Saturday, November 29, 2008

A Squid and a Whale


An Oceaneering Remotely Operated Vehicle (ROV) caught this footage of the mysterious Magnapinna squid from a depth of 2.5 kilometres! The "elbowed" squid was visiting the Perdido drilling site in the Gulf of Mexico. The species Magnapinna was only first reported in 1998 by University of Hawaii biologist Richard Young. Hanging around our ROV, the elbowed squid resembles a Martian War Machine.

Humans know very little about the deep ocean, and the life of gigantic squids has been a mystery. They were known only from specimens washed ashore, never seen in their natural habitat. Today we know that squid often hang vertically, trolling for fish. Our deployed ROV's have revealed many mysterious forms of life to scientists.

Magnapinna are common around the world in the permanently dark zone below 1200 meters. Once it was thought that life required sunlight to survive. Now we have found entire ecosystems including large, intelligent creatures like this one. When a robot from Earth first encounters life in oceans of Europa or Enceladus, it could look a lot like this.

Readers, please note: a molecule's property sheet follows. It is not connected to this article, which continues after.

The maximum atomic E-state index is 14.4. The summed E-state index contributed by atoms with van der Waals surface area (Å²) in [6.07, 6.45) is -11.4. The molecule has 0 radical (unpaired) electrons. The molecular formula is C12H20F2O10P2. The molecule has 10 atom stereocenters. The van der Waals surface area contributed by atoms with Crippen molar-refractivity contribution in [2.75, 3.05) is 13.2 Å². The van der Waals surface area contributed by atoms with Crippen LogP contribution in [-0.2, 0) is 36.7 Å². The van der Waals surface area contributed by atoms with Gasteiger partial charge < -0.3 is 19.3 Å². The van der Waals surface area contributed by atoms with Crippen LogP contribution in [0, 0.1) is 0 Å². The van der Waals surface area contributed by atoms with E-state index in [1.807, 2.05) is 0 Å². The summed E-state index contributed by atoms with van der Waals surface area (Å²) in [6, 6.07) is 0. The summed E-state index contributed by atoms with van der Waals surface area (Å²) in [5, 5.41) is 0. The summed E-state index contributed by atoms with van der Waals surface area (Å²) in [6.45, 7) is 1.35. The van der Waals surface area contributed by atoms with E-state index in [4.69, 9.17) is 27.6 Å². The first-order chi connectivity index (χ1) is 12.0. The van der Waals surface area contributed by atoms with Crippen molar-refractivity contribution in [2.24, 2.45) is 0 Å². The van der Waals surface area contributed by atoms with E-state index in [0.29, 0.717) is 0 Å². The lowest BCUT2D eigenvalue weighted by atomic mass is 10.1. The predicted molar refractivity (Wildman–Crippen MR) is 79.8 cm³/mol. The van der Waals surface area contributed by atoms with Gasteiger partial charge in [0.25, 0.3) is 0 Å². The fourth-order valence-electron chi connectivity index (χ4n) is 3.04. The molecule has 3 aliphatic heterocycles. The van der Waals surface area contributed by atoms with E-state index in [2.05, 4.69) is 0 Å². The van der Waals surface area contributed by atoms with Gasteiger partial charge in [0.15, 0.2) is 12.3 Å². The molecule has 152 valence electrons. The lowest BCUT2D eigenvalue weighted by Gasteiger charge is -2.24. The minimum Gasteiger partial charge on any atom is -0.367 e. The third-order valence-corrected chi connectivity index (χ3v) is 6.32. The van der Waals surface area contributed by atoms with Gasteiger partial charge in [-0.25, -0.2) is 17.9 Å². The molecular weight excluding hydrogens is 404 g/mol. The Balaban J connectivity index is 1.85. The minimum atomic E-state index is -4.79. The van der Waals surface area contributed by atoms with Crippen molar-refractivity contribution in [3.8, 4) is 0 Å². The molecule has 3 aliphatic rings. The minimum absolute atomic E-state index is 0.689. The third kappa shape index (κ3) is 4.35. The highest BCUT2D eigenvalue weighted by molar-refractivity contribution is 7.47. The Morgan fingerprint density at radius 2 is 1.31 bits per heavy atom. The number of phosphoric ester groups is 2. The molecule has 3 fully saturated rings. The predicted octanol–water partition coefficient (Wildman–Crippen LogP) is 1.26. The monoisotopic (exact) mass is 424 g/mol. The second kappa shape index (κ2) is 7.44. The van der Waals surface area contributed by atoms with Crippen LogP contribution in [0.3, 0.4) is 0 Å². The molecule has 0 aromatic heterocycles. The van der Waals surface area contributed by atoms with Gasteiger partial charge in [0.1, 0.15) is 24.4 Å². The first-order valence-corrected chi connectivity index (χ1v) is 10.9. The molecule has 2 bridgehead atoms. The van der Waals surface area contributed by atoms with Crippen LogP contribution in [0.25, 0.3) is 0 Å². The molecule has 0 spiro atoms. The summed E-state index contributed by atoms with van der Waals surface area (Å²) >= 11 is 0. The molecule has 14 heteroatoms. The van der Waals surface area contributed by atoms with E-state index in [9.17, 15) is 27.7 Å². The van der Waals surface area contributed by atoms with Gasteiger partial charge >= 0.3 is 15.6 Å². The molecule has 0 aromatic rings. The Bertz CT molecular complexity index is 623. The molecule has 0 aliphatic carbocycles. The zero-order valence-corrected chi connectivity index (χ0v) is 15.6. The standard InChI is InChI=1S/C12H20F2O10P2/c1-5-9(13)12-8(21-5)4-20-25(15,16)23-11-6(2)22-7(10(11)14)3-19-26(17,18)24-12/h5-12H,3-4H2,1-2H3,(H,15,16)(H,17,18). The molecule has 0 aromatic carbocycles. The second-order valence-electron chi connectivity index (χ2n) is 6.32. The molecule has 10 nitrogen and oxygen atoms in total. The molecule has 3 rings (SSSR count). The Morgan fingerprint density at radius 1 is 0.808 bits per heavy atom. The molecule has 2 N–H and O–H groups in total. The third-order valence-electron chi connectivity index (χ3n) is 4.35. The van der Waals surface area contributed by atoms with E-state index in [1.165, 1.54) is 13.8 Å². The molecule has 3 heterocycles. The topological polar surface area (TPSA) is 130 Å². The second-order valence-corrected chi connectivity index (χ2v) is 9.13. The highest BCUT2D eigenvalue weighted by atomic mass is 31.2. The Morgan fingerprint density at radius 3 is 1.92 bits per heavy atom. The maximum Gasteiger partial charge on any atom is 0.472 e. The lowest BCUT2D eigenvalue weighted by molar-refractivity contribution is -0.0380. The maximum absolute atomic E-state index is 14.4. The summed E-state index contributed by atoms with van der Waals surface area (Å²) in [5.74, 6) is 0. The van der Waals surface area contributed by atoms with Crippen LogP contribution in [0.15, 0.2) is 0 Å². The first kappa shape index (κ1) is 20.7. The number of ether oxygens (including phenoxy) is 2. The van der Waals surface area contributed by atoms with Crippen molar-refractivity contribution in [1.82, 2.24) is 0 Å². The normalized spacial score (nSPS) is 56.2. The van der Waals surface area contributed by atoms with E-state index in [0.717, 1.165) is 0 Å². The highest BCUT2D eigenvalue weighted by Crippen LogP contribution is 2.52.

Lately humans have disagreed over drilling offshore. Having spent time with gulf sea creatures, I can report their opinion as "Drill, Baby, Drill!" Each oil platform is an instant reef to which marine life flocks. Perhaps the abundance of fish drew the squid in. Humans have learned a lot about drilling and rarely have spilled oil, even during Hurricane Ike. The oil that naturally seeps from the ocean floor is far more than humans release. Despite their controversial opinion, sea creatures wisely choose to stay out of politics.

A sperm whale kisses the drill rig and scratches its back on the ROV cable. "So Long, and Thanks For All the Fish!"

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